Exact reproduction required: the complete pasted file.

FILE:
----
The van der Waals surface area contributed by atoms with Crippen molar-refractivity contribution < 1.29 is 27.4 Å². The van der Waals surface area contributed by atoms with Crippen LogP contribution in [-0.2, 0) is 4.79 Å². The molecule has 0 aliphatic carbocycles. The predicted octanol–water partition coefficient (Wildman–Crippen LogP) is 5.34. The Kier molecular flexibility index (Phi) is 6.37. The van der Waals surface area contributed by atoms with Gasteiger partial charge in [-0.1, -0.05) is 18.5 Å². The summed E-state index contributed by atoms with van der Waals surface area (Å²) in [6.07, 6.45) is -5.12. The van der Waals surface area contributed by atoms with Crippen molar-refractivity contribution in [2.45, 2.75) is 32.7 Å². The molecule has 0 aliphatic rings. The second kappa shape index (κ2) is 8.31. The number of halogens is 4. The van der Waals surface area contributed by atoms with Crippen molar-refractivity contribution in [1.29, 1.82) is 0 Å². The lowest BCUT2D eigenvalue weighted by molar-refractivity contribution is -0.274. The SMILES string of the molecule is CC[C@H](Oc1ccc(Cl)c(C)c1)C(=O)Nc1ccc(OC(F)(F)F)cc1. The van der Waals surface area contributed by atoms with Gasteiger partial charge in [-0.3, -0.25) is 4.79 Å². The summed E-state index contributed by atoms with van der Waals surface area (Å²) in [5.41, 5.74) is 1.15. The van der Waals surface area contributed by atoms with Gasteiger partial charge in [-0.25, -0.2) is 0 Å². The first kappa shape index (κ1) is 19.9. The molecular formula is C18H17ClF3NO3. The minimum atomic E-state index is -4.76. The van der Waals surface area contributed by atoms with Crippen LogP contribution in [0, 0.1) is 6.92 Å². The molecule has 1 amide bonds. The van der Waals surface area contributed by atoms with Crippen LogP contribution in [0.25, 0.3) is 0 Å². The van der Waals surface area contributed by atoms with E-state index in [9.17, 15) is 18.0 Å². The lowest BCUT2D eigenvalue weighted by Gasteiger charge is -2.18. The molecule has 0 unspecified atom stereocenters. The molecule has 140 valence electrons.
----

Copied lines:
The van der Waals surface area contributed by atoms with Crippen molar-refractivity contribution < 1.29 is 27.4 Å². The van der Waals surface area contributed by atoms with Crippen LogP contribution in [-0.2, 0) is 4.79 Å². The molecule has 0 aliphatic carbocycles. The predicted octanol–water partition coefficient (Wildman–Crippen LogP) is 5.34. The Kier molecular flexibility index (Phi) is 6.37. The van der Waals surface area contributed by atoms with Gasteiger partial charge in [-0.1, -0.05) is 18.5 Å². The summed E-state index contributed by atoms with van der Waals surface area (Å²) in [6.07, 6.45) is -5.12. The van der Waals surface area contributed by atoms with Crippen molar-refractivity contribution in [2.45, 2.75) is 32.7 Å². The molecule has 0 aliphatic rings. The second kappa shape index (κ2) is 8.31. The number of halogens is 4. The van der Waals surface area contributed by atoms with Crippen molar-refractivity contribution in [1.29, 1.82) is 0 Å². The lowest BCUT2D eigenvalue weighted by molar-refractivity contribution is -0.274. The SMILES string of the molecule is CC[C@H](Oc1ccc(Cl)c(C)c1)C(=O)Nc1ccc(OC(F)(F)F)cc1. The van der Waals surface area contributed by atoms with Gasteiger partial charge in [-0.3, -0.25) is 4.79 Å². The summed E-state index contributed by atoms with van der Waals surface area (Å²) in [5.41, 5.74) is 1.15. The van der Waals surface area contributed by atoms with Gasteiger partial charge in [-0.25, -0.2) is 0 Å². The first kappa shape index (κ1) is 19.9. The molecular formula is C18H17ClF3NO3. The minimum atomic E-state index is -4.76. The van der Waals surface area contributed by atoms with Crippen LogP contribution in [0, 0.1) is 6.92 Å². The molecule has 1 amide bonds. The van der Waals surface area contributed by atoms with Crippen LogP contribution in [0.25, 0.3) is 0 Å². The van der Waals surface area contributed by atoms with E-state index in [9.17, 15) is 18.0 Å². The lowest BCUT2D eigenvalue weighted by Gasteiger charge is -2.18. The molecule has 0 unspecified atom stereocenters. The molecule has 140 valence electrons.